Strength Training for Women
Strength training refers to exercise that requires your muscles to exert a force against some form of resistance. The increase in muscle strength and endurance allows a person to perform everyday tasks with less effort and for longer periods of time. Simply forcing the muscles to work on a regular basis significantly improves their capacity to do work and will improve circulation, coordination, balance, bone and ligament strength.
Use it or lose it
Muscle mass naturally diminishes with age. "If you don't do anything to replace the lean muscle you lose, you'll increase the percentage of fat in your body," says Edward Laskowski, M.D., a physical medicine and rehabilitation specialist at Mayo Clinic, Rochester, Minn., and co-director of the Mayo Clinic Sports Medicine Center. "But strength training can help you preserve and enhance your muscle mass — at any age."
Strength training also helps you:
- Develop strong bones. By stressing your bones, strength training increases bone density and reduces the risk of osteoporosis.
- Control your weight. As you gain muscle, your body gains a bigger "engine" to burn calories more efficiently — which can result in weight loss. The more toned your muscles, the easier it is to control your weight.
- Reduce your risk of injury. Building muscle helps protect your joints from injury. It also contributes to better balance, which can help you maintain independence as you age.
- Boost your stamina. As you get stronger, you won't fatigue as easily.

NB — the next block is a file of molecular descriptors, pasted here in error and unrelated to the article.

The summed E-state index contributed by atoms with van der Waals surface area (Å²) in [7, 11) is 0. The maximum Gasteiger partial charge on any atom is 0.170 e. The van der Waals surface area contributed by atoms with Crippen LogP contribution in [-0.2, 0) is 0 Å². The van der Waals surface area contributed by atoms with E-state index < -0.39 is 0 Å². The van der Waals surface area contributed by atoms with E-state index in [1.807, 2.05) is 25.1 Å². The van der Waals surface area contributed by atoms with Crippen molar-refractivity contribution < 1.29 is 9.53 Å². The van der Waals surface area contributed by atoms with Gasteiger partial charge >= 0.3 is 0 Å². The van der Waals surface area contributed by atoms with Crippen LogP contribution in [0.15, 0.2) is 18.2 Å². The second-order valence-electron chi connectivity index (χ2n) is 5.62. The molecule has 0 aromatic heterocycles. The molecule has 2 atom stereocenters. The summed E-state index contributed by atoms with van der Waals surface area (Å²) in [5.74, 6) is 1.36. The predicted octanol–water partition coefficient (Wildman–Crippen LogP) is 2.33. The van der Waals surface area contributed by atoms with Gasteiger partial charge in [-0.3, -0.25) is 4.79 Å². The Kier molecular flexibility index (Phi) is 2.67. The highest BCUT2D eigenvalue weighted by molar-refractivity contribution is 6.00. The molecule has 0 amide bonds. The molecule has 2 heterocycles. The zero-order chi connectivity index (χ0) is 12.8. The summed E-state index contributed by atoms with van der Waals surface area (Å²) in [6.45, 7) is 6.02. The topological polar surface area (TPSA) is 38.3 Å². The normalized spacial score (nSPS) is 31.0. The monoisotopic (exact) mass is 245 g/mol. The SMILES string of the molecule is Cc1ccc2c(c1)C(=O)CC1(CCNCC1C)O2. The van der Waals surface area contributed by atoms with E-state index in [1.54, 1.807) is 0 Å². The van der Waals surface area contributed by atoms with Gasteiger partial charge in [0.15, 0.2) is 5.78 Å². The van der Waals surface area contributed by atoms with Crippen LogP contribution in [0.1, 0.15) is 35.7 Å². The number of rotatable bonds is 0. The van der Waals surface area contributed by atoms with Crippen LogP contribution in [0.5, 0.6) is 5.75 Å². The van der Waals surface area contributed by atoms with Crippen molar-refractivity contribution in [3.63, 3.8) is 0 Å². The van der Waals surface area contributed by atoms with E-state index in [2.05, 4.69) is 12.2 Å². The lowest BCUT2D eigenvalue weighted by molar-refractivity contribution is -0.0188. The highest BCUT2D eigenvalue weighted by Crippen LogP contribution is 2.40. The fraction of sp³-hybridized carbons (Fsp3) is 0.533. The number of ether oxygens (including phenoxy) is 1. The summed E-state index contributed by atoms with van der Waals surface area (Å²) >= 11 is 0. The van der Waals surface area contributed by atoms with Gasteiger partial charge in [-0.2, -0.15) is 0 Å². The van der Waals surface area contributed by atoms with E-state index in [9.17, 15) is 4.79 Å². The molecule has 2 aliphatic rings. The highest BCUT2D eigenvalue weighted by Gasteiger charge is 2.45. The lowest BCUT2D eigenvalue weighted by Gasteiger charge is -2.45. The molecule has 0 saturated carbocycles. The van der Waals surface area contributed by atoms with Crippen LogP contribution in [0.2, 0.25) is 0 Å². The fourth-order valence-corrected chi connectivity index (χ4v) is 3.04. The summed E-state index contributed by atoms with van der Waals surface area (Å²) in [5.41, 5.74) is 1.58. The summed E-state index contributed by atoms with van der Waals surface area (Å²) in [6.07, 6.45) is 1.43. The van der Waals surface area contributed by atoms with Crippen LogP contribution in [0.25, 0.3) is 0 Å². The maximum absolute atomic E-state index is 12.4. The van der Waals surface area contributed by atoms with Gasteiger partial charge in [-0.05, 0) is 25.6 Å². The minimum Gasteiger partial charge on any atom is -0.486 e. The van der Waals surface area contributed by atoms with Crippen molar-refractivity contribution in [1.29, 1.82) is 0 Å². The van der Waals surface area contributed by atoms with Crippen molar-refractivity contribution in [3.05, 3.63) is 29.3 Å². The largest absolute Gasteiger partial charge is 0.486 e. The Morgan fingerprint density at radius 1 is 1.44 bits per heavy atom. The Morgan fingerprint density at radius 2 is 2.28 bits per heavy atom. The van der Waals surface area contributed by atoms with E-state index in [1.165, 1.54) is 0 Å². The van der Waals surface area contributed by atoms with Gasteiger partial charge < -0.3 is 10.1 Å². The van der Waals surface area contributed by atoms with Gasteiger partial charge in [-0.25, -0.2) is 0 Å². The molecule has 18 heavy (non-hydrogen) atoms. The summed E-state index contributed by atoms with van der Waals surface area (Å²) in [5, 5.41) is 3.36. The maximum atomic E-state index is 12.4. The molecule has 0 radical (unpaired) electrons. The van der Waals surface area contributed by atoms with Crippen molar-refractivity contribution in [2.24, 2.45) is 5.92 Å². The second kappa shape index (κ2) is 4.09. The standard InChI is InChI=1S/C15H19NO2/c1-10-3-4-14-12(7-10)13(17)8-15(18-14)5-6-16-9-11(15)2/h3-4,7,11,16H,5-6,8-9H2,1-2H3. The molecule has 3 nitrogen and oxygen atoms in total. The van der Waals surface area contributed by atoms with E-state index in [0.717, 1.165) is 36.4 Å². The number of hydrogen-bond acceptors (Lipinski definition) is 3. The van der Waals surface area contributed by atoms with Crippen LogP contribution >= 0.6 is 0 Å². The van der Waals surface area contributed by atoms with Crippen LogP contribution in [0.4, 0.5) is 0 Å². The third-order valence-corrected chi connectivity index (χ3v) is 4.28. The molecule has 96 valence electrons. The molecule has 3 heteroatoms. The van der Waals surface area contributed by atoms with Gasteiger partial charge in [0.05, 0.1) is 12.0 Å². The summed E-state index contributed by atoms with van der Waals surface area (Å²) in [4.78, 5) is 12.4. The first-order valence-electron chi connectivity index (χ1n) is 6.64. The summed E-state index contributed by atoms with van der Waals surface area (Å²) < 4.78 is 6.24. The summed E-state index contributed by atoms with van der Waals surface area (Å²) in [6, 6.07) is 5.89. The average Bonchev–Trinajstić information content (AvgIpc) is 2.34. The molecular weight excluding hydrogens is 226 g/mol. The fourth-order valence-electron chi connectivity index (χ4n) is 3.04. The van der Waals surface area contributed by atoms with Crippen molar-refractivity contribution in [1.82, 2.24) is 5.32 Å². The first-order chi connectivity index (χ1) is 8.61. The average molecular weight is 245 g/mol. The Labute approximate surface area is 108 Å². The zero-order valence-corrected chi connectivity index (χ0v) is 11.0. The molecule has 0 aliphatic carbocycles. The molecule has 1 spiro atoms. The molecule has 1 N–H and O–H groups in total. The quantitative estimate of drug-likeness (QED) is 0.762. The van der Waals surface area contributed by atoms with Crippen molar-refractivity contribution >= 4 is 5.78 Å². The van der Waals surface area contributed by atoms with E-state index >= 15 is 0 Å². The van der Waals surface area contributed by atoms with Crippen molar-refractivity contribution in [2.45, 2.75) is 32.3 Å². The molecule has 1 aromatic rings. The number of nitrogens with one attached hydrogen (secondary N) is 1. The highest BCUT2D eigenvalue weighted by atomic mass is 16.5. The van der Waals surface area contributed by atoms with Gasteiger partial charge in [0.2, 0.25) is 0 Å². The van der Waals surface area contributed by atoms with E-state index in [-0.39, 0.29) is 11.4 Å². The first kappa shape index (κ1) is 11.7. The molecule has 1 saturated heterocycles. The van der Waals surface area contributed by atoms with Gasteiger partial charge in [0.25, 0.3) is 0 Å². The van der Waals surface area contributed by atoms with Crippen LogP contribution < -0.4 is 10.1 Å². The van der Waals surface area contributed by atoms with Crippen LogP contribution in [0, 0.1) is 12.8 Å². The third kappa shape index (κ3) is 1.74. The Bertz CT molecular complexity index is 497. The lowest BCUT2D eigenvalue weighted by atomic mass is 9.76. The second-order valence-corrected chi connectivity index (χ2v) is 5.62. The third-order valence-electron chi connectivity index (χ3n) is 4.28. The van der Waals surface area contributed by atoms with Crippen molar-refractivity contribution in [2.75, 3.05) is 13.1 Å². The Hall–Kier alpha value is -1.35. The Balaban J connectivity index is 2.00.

- Manage chronic conditions. Strength training can reduce the signs and symptoms of many chronic conditions, including arthritis, back pain, depression, diabetes, obesity, and osteoporosis.
- Sharpen your focus. Some research suggests that regular strength training helps improve attention for older adults.
Consider the options
Strength training can be performed in a few different ways:
- Bodyweight. You can do many exercises with little or no equipment. Try push-ups, pull-ups, abdominal crunches, and leg squats.
- Resistance tubing. Resistance tubing provides resistance when stretched.
- Free weights. Barbells and dumbbells are classic strength training tools.
- Weight machines. Here is a great way to work for each individual muscle group in the least amount of time.
Strength training needs to be performed 2 – 3 times a week and it is best to give your muscles a day in between to rest and recover. When you can easily do more than 15 repetitions of a certain exercise, gradually increase the weight or resistance. Remember to stop if you feel pain. Although mild muscle soreness is normal, sharp pain and sore or swollen joints are signs that you've overdone it.
Have questions for us? Thoughts you would like to share? Tips that you believe may be helpful for other Readers? Click the link or submit them in the Comments Section below!